Speakers Placement And boundary Interface? (2 replies)
To get rid of the Speakers boundary Interface:
We but the speakers fare away from back and side wall by no less than 3 feet.
Or we can use (in wall) speakers which got zero boundary Interface.
My question here regarding the (on wall) speakers if we place them next to wall we will be getting no boundary Interface or they must be impeded into the wall? Or we shell create baffle wall around them?
There are a couple distinct things going on regarding the "boundary effect."
At low frequencies, the presence of nearby boundaries increases the amount of bass. This is true (and easily measured/heard) because the energy that would (in free space) be emanating in all directions gets reflected back by the boundary. Since the waves are very long, the reflection is essentially in-phase with the direct sound and reinforces it.
At somewhat higher frequencies, however, the reflection is no longer in-phase (since the waves are shorter), causing a comb filter of alternating reinforcement and cancellation as you move to higher frequencies. You can hear this for yourself by moving a Bluetooth speaker playing pink noise closer to the wall and then away from the wall. The "phasey" coloration that changes as you move the speaker is the changing comb filter.
In-wall speakers pretty much eliminate this second effect since there is no opportunity for the sound to wrap around the speaker and be reflected back into the room. Of course, they still get the bass boost benefit from being in "half space" (2π) and should be voiced accordingly by their designers.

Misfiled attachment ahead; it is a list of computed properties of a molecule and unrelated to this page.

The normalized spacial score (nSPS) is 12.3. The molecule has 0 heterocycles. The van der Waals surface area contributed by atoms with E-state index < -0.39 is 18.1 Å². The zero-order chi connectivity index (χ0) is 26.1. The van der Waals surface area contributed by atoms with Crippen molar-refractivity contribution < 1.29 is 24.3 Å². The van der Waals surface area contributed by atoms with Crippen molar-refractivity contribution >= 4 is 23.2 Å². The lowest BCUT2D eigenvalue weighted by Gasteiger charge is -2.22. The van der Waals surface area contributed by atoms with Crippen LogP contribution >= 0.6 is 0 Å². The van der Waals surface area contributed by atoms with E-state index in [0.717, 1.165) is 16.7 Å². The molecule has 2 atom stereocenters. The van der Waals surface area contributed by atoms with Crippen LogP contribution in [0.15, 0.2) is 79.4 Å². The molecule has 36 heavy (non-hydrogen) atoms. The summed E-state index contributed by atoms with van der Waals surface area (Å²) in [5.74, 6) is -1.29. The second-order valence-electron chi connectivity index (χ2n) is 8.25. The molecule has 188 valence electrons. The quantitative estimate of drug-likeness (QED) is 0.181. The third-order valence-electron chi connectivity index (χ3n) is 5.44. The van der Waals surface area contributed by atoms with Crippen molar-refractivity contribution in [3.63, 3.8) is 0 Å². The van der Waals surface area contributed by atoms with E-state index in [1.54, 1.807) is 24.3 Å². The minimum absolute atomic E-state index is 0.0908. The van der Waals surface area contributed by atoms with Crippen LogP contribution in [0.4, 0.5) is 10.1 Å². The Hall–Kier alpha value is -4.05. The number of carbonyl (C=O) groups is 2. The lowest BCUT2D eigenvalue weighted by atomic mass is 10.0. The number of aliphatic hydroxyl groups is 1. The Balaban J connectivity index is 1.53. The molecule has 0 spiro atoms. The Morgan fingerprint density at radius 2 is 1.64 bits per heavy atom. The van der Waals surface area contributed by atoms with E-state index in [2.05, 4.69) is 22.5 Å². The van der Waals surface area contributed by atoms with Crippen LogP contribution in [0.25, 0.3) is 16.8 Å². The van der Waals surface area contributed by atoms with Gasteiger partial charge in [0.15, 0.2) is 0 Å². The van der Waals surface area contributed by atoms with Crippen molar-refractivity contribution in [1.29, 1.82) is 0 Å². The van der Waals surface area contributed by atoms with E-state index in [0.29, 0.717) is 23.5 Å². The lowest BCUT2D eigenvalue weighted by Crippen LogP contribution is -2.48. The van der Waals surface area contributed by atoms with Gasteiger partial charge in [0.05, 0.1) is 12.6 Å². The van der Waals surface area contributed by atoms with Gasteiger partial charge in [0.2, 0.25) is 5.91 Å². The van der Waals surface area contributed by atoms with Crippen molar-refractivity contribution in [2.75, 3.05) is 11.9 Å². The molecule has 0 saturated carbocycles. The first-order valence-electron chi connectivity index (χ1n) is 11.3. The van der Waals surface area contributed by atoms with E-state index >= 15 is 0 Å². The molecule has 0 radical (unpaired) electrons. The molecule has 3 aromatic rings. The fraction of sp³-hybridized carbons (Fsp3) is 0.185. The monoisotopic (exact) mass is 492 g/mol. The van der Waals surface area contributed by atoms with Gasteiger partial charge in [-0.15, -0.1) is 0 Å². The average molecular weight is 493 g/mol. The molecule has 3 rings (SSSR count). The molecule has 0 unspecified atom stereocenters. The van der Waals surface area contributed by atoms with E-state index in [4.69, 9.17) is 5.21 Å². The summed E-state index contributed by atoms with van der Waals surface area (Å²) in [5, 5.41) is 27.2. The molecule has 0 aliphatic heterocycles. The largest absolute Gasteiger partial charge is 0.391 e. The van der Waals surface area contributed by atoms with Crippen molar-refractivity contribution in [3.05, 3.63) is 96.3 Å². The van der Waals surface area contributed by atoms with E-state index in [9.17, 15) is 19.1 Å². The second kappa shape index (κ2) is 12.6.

On-wall speakers behave as you might expect from the description above: they get the bass reinforcement since those waves are very long compared to the small distance from the face of the speaker to the wall. But they also tend to have a rather sharp notch in their response at a frequency that is determined by the distance they stand proud of the wall. For example, if the speaker were 6" deep and on the wall, there would be a sharp cancellation at the quarter wave frequency (about 565 Hz in this case). At 1/4 the wavelength, the bounce off the wall will be exactly out of phase with the energy coming from the front of the speaker. This happens again and again at multiples of that frequency, hence the comb filter.
Even though this wall bounce is really startling in measurements, it is surprisingly benign in most cases. The human ear/brain mechanism hears comb filters all the time in nature. We seem to process them simply as part of the environment unless they are changing (as was the case with the moving Bluetooth speaker).
Anyway, to answer your last question: It has been my experience that flush mounting (whether in-wall speaker or a well-made baffle wall) is the best way to go in terms of getting smooth response. However, you also should consider the advantages of being able to aim the speakers at the listening area. If you cannot (due to in-wall mounting), you need to make sure your speakers have really wide, uniform dispersion.
This response was probably more than you asked for… sorry about that.
The speaker we are installing almost 20 inch in depth after what I understand from your detailed answer I will go with baffle wall.
Thank you for your time